“We decided then to fundraise and whatever money we made, after paying our expenses, we gave to the West Clare Mini Marathon Cancer Fund, Milford Hospice, the Declan O’Shea Trust and The West Clare Kidney Association,” Therese added.
Other cancer fundraisers held this year include the Dan O’Halloran Memorial Walk/Run (€1,400), the Tom Carey Memorial Weekend in Cree (€750), Aaron Ryan, Pine Grove, Ennis (€650) and a New York Golf Classic organised by PJ Harvey ($5,000).
Donna McGrath can be contacted Monday to Friday 11am to 2pm at the West Clare Mini Marathon Cancer Centre in Corry Lane, Kilkee on 065 9056181. Further information is also available on www.westclareminimarathon.ie
Seeds of charity run sown back in 1998
MAYOR of Kilkee, Claire Haugh, has been an active West Clare Mini Marathon Committee member for several years. She is honest enough to admit, however, that she never visualised the now annual mini marathon surviving beyond its first running in 1998, when 24 runners took part.
“We were at the Stella Maris Hotel waiting for the runners to come in on a bitterly cold January day. I looked down O’Curry Street and saw these few stragglers trying to run up the road. I said ‘what on earth is Willie McGrath doing?’ They came in and they were panting and puffing and I said ‘that’s the end of that’. But thankfully, jokes aside, I was wrong. It’s like a big oak tree. It started very small and it has spread and grown to where it is today,” Councillor Haugh said.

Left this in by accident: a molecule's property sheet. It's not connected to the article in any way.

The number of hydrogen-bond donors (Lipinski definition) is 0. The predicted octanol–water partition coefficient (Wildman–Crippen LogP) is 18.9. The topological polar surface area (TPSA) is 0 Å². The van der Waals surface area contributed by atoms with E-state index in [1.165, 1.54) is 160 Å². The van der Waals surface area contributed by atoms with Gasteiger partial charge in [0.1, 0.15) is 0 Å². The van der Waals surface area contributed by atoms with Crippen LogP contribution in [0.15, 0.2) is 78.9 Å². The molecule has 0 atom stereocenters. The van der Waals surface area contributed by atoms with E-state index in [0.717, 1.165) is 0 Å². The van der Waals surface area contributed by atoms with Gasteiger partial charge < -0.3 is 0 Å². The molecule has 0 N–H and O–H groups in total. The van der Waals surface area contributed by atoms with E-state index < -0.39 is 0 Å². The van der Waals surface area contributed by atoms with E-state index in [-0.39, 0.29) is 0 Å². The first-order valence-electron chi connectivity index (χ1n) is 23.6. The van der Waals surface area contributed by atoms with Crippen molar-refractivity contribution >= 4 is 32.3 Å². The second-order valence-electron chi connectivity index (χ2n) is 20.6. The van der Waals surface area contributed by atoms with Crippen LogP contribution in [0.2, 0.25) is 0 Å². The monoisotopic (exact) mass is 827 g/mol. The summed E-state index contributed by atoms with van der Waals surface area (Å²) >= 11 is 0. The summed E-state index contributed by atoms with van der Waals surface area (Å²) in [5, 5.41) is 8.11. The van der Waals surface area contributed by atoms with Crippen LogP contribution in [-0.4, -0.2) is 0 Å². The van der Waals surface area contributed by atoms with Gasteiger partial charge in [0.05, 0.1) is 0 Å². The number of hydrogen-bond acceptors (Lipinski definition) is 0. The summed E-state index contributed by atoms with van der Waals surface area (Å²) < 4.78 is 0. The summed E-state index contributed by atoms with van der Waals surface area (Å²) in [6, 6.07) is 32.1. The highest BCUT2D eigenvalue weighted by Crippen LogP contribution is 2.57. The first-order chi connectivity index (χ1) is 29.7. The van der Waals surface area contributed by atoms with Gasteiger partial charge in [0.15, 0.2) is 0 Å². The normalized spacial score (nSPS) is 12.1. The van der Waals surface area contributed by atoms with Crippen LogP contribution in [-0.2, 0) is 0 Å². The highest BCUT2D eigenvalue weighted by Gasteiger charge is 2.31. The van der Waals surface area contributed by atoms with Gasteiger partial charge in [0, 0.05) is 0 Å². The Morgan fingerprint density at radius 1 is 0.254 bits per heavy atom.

“It provides huge assistance to people who are unfortunately struck down with the disease of cancer. It’s heartening to see all the support that’s there for people in their hour of need. People are brought to the hospitals from their houses and brought home. That kind if service is coming out of this mini marathon for people,” she explained.
Councillor Haugh feels the mini marathon participants and people who organise separate fundraisers throughout the year are contributing hugely to cancer patients’ welfare.
“Great credit is due to those people. They see the benefit of the marathon for people in West Clare and beyond. It’s a great success story here in the town of Kilkee,” she believes.
Margaret Keane from Carrigaholt is one of the West Clare Mini Marathon’s contact personnel. When somebody receives news of a diagnosis, a family member often contacts a mini marathon committee member, in total confidence, to establish if some funding may be available to help them.
“Families get enough of a shock when their loved ones are diagnosed. Just to have the back up and not to have to worry about the financial side or the counselling side is a great help,” Margaret said.
“It can be delicate. You have to maybe go through the family indirectly and find out from their relations if they need help. There’s a big element of trust involved,” she added.
Margaret has found over the years that word of mouth is one of the most effective ways of people finding out what services the committee offer.
“Families talk to each other and they hear it. We try to keep it in the church newsletters as well and that’s how they often hear about it,” she said.
Contact personnel are also available in Kilrush, Doonbeg, Mullagh, Quilty, Miltown, Cross, Kilbaha, Coolmeen, Labasheeda, Kildysart and Kilkee.